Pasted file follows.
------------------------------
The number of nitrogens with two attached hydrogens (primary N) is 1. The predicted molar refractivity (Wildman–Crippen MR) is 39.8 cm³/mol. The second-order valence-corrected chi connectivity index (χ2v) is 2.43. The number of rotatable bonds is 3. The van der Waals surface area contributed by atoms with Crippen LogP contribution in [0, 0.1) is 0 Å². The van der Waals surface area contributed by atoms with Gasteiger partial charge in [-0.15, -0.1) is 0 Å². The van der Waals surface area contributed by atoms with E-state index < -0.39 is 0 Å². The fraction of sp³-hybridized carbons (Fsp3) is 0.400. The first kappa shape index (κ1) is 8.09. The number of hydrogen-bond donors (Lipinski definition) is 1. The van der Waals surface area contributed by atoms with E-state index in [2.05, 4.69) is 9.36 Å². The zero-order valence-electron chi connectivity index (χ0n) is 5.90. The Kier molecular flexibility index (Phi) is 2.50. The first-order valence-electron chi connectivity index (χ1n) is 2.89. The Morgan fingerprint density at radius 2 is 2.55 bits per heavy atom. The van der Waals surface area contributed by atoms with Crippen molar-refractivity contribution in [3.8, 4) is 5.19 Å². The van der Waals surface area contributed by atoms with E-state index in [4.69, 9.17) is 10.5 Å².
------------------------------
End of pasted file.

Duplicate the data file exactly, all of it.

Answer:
The number of nitrogens with two attached hydrogens (primary N) is 1. The predicted molar refractivity (Wildman–Crippen MR) is 39.8 cm³/mol. The second-order valence-corrected chi connectivity index (χ2v) is 2.43. The number of rotatable bonds is 3. The van der Waals surface area contributed by atoms with Crippen LogP contribution in [0, 0.1) is 0 Å². The van der Waals surface area contributed by atoms with Gasteiger partial charge in [-0.15, -0.1) is 0 Å². The van der Waals surface area contributed by atoms with E-state index < -0.39 is 0 Å². The fraction of sp³-hybridized carbons (Fsp3) is 0.400. The first kappa shape index (κ1) is 8.09. The number of hydrogen-bond donors (Lipinski definition) is 1. The van der Waals surface area contributed by atoms with E-state index in [2.05, 4.69) is 9.36 Å². The zero-order valence-electron chi connectivity index (χ0n) is 5.90. The Kier molecular flexibility index (Phi) is 2.50. The first-order valence-electron chi connectivity index (χ1n) is 2.89. The Morgan fingerprint density at radius 2 is 2.55 bits per heavy atom. The van der Waals surface area contributed by atoms with Crippen molar-refractivity contribution in [3.8, 4) is 5.19 Å². The van der Waals surface area contributed by atoms with E-state index in [4.69, 9.17) is 10.5 Å².